I wouldn’t drink either one or put either on my flower bed. The color paper process is
rather benign by comparison. Color developer and blix. About the same for a B&W film
or paper. If you run any of this down the drain, what can you expect. Well, basically the
BOD and COD are high for color solutions (Biological Oxygen Demand and Chemical Oxygen
Demand). This means that color solutions deplete oxygen in the water and suffocate
organisms. But, the COD is lower if you mix the blix or bleach with the developer. So,
color processing solutions have a BOD like B&W and a lower COD than B&W if the
developer and blix are mixed and dumped.

Where does all of this get us? Conventional
Color processing solutions are about as toxic as B&W solutions. The stabilizer in
color processes, and the reversal bath are similar to working with the more toxic of the
toners such as selenium, but not quite on that level. The COD is lower, and the BOD is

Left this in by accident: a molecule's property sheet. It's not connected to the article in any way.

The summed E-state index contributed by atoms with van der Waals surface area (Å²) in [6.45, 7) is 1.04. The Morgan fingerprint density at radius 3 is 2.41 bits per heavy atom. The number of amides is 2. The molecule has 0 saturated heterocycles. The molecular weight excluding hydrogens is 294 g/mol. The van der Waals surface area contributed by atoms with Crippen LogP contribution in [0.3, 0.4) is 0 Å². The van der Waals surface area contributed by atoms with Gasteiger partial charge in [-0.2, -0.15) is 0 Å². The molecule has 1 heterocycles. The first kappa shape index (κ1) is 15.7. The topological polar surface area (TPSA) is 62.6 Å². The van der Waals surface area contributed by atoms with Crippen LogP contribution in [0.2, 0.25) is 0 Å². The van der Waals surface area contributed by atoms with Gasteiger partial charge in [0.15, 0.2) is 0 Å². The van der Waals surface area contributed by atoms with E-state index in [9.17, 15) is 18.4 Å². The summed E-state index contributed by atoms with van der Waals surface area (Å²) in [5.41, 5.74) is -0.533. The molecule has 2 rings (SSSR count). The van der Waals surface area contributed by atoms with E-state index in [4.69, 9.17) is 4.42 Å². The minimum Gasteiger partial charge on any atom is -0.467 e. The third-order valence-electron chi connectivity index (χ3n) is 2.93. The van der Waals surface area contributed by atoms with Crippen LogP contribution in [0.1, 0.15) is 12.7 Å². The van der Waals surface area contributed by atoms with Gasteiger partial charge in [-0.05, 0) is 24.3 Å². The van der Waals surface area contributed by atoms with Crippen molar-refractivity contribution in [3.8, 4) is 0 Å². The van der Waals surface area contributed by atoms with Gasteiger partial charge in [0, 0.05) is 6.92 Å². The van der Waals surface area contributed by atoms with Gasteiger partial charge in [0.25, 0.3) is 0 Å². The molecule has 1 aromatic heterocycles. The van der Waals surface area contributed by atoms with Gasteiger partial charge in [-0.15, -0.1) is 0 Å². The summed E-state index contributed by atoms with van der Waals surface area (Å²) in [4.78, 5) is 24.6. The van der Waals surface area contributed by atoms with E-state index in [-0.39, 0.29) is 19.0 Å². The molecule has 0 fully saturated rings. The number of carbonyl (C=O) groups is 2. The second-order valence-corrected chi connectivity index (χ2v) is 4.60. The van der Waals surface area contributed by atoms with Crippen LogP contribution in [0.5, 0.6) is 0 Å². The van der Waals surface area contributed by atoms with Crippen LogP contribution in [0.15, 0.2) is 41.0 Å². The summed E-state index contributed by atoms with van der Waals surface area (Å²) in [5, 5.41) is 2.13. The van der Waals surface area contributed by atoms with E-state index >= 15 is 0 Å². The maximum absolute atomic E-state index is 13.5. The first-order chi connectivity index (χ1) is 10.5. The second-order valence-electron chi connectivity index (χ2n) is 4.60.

about the same as B&W.

Lets go to Ilfochrome. It is basically a B&W process with a VERY acid bleach. If
you neutralize it, then all you have left is a solution of organic chemicals similar to a
B&W process with two additions. These are the fragments of the dyes bleached in the
process, and the catalytic bleach agent. These are anilines and a phenazine derivative.
They are carcinogens, but in very low concentration and probably selected to be of the
lowest possible toxicity.

Now digital. First, the manufacture of sensors requires doping with arsenic and
selenium among other chemicals. The manufacture of computer chips and memory chips are the
same and the video monitors use lead. The phosphors on the screens are toxic heavy metal
compounds in some cases. The inks used in color printing are azo dyes and are somewhat
toxic.

Now film making – color and B&W. These are mature industries that have worked for
40 years to eliminate all heavy metals and toxic effluent. There is no longer cadmium and
mercury used in making film, nor is formaldehyde used. Methylene chloride is used in